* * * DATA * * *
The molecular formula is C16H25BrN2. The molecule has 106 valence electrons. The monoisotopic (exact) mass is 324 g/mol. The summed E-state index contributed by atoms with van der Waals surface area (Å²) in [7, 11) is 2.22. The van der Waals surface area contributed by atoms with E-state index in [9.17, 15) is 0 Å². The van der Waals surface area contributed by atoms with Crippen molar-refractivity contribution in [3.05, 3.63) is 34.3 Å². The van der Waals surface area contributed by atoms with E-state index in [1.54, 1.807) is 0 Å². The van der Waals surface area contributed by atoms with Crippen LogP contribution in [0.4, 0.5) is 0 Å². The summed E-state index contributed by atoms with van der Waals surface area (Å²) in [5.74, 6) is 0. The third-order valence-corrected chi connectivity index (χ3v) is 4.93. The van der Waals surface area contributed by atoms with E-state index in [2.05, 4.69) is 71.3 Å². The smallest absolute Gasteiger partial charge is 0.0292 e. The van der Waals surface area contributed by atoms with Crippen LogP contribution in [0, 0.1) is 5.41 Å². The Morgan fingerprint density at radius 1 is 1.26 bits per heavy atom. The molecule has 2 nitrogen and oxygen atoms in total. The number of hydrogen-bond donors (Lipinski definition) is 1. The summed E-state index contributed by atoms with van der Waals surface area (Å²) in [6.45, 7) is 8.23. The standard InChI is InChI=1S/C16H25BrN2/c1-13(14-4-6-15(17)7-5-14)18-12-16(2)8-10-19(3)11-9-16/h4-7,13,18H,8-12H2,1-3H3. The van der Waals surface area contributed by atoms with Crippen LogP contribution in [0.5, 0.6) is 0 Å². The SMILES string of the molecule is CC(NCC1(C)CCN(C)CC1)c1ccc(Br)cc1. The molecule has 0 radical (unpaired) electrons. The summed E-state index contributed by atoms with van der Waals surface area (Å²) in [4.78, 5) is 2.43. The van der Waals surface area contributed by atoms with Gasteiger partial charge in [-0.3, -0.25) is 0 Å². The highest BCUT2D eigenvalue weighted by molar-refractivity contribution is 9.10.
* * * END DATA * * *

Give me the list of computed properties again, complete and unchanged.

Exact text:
The molecular formula is C16H25BrN2. The molecule has 106 valence electrons. The monoisotopic (exact) mass is 324 g/mol. The summed E-state index contributed by atoms with van der Waals surface area (Å²) in [7, 11) is 2.22. The van der Waals surface area contributed by atoms with E-state index in [9.17, 15) is 0 Å². The van der Waals surface area contributed by atoms with Crippen molar-refractivity contribution in [3.05, 3.63) is 34.3 Å². The van der Waals surface area contributed by atoms with E-state index in [1.54, 1.807) is 0 Å². The van der Waals surface area contributed by atoms with Crippen LogP contribution in [0.4, 0.5) is 0 Å². The summed E-state index contributed by atoms with van der Waals surface area (Å²) in [5.74, 6) is 0. The third-order valence-corrected chi connectivity index (χ3v) is 4.93. The van der Waals surface area contributed by atoms with E-state index in [2.05, 4.69) is 71.3 Å². The smallest absolute Gasteiger partial charge is 0.0292 e. The van der Waals surface area contributed by atoms with Crippen LogP contribution in [0, 0.1) is 5.41 Å². The Morgan fingerprint density at radius 1 is 1.26 bits per heavy atom. The molecule has 2 nitrogen and oxygen atoms in total. The number of hydrogen-bond donors (Lipinski definition) is 1. The summed E-state index contributed by atoms with van der Waals surface area (Å²) in [6.45, 7) is 8.23. The standard InChI is InChI=1S/C16H25BrN2/c1-13(14-4-6-15(17)7-5-14)18-12-16(2)8-10-19(3)11-9-16/h4-7,13,18H,8-12H2,1-3H3. The van der Waals surface area contributed by atoms with Crippen LogP contribution in [0.5, 0.6) is 0 Å². The SMILES string of the molecule is CC(NCC1(C)CCN(C)CC1)c1ccc(Br)cc1. The molecule has 0 radical (unpaired) electrons. The summed E-state index contributed by atoms with van der Waals surface area (Å²) in [4.78, 5) is 2.43. The van der Waals surface area contributed by atoms with Gasteiger partial charge in [-0.3, -0.25) is 0 Å². The highest BCUT2D eigenvalue weighted by molar-refractivity contribution is 9.10.